Financial blogger Ash Cash shares a few ways to ensure that scammers and fraudsters aren't making off with the information you keep handy via smartphone.
Millions around the world use mobile devices to watch movies, play games, get turn-by-turn directions, find news, read books, listen to music, bank online and much more. The portability of technology has literally placed the world in our hands.
While mobile devices are beyond convenient, some apps may pose a threat to your personal information. Although app makers promise to protect your privacy, data breaches have occurred despite their best efforts and most current protocols. While the Federal Trade Commission is doing its best to enforce developers' privacy promises, be diligent in protecting yourself from vulnerable systems that contain significant amounts of your private information.
Here are five tips mobile apps users should consider to protect themselves and their data:
1. Guard your device.
In the wrong hands, sensitive information — including financial information and personal contacts stored on a mobile device — can cause a lot of damage. Keeping your mobile device within view in a safe and secure place will help mitigate the risk of unauthorized access. Lock your device with a password that is easy enough for you to remember but complicated enough that it can't be guessed or easily copied. No "password" or "12345" passcodes!
2. Download apps only from trusted sources.
3. Turn off your Wi-Fi and Bluetooth® when not in use.
While Wi-Fi and Bluetooth are convenient ways to connect your device to other useful devices and systems, identity thieves can use your connection to access your files and information. Turning off your Wi-Fi or Bluetooth connection when you are not using it will help keep your information safe from hackers. Avoid open or public Wi-Fi connections that are unsecured. When you connect to an unsecured network, you invite others to view your private information freely.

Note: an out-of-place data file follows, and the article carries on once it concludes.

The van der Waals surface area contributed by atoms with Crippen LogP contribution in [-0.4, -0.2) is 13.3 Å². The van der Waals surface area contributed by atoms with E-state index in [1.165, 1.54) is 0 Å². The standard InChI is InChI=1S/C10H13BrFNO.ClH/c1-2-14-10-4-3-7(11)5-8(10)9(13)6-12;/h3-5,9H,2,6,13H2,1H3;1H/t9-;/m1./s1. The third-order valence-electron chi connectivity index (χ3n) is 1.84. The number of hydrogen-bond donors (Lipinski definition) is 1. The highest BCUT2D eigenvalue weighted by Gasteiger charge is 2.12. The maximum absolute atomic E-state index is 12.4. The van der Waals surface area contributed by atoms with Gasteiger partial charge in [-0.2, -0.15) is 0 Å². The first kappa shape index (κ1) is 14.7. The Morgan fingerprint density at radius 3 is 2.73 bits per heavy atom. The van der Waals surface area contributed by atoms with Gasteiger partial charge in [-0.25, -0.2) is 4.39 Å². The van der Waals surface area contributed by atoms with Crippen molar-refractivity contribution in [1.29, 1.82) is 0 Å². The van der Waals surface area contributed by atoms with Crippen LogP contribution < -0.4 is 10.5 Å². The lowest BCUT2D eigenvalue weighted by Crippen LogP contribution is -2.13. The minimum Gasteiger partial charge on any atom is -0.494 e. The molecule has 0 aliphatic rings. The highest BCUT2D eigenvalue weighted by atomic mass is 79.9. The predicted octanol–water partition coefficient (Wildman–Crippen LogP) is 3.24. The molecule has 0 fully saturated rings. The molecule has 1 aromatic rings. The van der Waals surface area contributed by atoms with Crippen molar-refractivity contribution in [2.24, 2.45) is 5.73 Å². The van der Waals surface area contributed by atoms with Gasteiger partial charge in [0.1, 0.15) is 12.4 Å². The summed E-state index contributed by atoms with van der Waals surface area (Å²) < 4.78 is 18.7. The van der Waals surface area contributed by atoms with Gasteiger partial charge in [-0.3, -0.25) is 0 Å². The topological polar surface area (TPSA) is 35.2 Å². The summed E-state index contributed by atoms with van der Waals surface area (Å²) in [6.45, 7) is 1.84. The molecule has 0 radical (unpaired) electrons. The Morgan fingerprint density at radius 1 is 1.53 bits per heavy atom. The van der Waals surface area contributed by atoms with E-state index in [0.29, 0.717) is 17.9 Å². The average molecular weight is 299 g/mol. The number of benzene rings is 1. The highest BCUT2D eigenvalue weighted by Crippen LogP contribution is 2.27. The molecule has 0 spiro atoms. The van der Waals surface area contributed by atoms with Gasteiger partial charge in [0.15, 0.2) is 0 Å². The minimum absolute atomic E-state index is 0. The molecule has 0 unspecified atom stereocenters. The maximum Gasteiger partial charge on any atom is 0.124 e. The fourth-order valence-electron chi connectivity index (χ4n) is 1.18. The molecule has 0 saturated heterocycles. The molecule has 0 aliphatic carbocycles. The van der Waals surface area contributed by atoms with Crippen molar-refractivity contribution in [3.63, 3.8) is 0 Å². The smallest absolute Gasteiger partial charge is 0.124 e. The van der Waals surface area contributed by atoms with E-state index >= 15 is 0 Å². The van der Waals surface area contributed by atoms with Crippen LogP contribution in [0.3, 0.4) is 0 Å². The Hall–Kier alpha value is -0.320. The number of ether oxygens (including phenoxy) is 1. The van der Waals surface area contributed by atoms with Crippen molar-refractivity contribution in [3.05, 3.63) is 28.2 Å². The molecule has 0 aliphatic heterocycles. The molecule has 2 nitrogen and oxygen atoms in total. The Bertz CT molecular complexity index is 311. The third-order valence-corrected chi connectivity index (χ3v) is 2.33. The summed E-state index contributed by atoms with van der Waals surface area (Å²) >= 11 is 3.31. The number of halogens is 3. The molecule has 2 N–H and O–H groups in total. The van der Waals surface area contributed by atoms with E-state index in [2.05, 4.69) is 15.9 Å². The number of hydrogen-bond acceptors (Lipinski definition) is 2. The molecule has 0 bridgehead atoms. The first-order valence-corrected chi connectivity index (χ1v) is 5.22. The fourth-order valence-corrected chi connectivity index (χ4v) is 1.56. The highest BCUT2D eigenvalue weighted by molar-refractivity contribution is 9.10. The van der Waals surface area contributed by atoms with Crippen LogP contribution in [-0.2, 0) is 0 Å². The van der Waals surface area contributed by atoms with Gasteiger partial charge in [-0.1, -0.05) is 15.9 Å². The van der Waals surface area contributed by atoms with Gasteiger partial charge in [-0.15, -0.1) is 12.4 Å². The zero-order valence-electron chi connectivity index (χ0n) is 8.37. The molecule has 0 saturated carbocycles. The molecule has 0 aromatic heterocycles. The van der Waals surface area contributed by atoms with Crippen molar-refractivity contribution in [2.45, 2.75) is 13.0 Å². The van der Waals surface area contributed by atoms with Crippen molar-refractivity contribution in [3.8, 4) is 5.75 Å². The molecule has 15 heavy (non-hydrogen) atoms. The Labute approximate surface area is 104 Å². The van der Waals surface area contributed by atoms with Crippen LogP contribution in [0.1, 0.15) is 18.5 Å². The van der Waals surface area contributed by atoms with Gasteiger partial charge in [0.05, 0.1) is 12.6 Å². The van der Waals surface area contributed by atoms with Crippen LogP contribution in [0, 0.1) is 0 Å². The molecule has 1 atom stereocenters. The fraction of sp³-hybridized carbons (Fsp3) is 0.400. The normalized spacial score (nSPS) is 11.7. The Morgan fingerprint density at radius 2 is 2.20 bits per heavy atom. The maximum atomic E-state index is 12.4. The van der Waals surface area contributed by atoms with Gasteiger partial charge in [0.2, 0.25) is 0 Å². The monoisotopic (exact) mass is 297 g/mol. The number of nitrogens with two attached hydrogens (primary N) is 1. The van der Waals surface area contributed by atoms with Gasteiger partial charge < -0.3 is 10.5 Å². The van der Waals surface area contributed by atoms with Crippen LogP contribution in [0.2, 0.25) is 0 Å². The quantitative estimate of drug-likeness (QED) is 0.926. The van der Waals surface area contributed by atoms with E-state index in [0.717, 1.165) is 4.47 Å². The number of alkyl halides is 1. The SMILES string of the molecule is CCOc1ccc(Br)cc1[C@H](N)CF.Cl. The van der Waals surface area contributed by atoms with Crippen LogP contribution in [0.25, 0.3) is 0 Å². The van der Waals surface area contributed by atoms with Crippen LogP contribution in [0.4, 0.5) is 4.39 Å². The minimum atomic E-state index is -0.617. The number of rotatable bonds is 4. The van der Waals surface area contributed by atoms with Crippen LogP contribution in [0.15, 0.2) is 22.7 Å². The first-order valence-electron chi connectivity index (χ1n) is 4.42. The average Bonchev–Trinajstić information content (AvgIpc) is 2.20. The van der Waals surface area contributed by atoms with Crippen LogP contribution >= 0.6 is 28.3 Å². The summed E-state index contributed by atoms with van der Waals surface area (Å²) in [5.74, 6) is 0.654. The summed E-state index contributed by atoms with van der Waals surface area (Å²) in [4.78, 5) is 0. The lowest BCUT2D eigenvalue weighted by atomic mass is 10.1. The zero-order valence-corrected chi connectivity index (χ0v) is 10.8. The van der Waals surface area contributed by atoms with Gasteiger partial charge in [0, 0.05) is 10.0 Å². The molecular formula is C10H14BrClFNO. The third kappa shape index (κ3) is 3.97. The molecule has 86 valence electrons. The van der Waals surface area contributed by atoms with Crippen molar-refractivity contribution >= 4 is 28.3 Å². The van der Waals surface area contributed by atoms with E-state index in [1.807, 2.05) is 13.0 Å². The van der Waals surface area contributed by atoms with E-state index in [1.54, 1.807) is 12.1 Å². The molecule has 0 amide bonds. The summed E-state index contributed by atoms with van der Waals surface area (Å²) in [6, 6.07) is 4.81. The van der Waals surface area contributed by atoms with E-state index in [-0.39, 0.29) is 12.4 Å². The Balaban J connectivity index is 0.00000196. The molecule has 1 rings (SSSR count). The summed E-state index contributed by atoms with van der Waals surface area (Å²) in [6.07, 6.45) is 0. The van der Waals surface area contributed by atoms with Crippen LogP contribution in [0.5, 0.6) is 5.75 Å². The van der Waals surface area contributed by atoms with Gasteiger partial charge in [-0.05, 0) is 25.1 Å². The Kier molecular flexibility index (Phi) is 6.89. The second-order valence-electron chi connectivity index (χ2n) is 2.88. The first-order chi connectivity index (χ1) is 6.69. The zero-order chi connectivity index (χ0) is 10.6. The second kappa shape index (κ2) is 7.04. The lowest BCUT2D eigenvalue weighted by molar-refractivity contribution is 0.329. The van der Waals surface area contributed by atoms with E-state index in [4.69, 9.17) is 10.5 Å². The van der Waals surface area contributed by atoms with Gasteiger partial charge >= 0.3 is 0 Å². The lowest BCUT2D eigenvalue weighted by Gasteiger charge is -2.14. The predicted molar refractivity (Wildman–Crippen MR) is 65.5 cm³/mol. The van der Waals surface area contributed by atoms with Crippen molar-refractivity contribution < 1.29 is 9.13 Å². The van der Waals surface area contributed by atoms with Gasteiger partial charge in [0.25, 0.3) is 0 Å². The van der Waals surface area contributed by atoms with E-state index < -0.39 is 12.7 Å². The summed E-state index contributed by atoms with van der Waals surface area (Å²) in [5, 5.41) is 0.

4. Don't store usernames or passwords.
Sometimes easy isn't safe. While granting permission for a website you visit frequently to remember your username and password allows faster and easier access, it can also put your personal information at risk. This is especially true of financial apps or websites. If you use your mobile device to bank or shop, completely log out when you are finished. Avoid banking or shopping on your mobile device while on public Wi-Fi.
5. Monitor your credit.
When you're familiar with how your credit normally looks, you can easily spot unusual activity and can minimize the damaging effects of identity theft when they happen. Remaining vigilant about suspicious or unauthorized activity on your credit report can help you recognize when thieves are attempting to access your information and solicit credit with your data.
Mobile devices offer unparalleled convenience on the go, but the benefits may not outweigh the costs. Proactively protecting your information can help prevent identity theft.
Note: The views and opinions expressed in this article are those of the author and do not necessarily reflect the opinion or position of Experian.
Editorial Disclaimer: Opinions expressed here are author's alone, not those of any bank, credit card issuer, or other company, and have not been reviewed, approved or otherwise endorsed by any of these entities. All information, including rates and fees, are accurate as of the date of publication.